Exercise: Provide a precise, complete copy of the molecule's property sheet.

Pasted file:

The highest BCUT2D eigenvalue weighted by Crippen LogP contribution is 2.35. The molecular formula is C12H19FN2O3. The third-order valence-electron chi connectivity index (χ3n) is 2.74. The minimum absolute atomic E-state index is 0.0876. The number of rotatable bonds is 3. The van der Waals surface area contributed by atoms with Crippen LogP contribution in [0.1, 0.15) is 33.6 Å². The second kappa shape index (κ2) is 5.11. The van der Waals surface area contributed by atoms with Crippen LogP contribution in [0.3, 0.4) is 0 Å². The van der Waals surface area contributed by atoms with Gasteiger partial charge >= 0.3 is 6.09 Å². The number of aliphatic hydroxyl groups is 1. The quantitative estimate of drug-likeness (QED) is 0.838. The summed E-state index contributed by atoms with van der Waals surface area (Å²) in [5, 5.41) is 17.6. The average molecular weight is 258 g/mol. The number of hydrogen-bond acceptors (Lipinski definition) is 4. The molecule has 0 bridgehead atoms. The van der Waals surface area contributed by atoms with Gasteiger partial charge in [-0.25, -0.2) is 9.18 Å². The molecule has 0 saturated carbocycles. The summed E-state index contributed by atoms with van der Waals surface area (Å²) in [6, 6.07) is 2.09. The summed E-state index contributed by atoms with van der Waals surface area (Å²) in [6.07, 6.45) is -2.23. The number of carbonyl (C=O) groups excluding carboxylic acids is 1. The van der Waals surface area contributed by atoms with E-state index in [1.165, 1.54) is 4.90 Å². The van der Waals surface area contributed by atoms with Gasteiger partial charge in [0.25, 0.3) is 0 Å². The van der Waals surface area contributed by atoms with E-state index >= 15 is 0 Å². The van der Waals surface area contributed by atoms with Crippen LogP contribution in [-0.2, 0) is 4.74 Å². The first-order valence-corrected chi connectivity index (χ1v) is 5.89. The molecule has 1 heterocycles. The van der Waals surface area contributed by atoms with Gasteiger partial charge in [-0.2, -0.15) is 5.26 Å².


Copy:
The highest BCUT2D eigenvalue weighted by Crippen LogP contribution is 2.35. The molecular formula is C12H19FN2O3. The third-order valence-electron chi connectivity index (χ3n) is 2.74. The minimum absolute atomic E-state index is 0.0876. The number of rotatable bonds is 3. The van der Waals surface area contributed by atoms with Crippen LogP contribution in [0.1, 0.15) is 33.6 Å². The second kappa shape index (κ2) is 5.11. The van der Waals surface area contributed by atoms with Crippen LogP contribution in [0.3, 0.4) is 0 Å². The van der Waals surface area contributed by atoms with Gasteiger partial charge >= 0.3 is 6.09 Å². The number of aliphatic hydroxyl groups is 1. The quantitative estimate of drug-likeness (QED) is 0.838. The summed E-state index contributed by atoms with van der Waals surface area (Å²) in [5, 5.41) is 17.6. The average molecular weight is 258 g/mol. The number of hydrogen-bond acceptors (Lipinski definition) is 4. The molecule has 0 bridgehead atoms. The van der Waals surface area contributed by atoms with Gasteiger partial charge in [-0.25, -0.2) is 9.18 Å². The molecule has 0 saturated carbocycles. The summed E-state index contributed by atoms with van der Waals surface area (Å²) in [6, 6.07) is 2.09. The summed E-state index contributed by atoms with van der Waals surface area (Å²) in [6.07, 6.45) is -2.23. The number of carbonyl (C=O) groups excluding carboxylic acids is 1. The van der Waals surface area contributed by atoms with E-state index in [1.165, 1.54) is 4.90 Å². The van der Waals surface area contributed by atoms with Gasteiger partial charge in [0.25, 0.3) is 0 Å². The van der Waals surface area contributed by atoms with E-state index >= 15 is 0 Å². The van der Waals surface area contributed by atoms with Crippen LogP contribution in [-0.2, 0) is 4.74 Å². The first-order valence-corrected chi connectivity index (χ1v) is 5.89. The molecule has 1 heterocycles. The van der Waals surface area contributed by atoms with Gasteiger partial charge in [-0.2, -0.15) is 5.26 Å².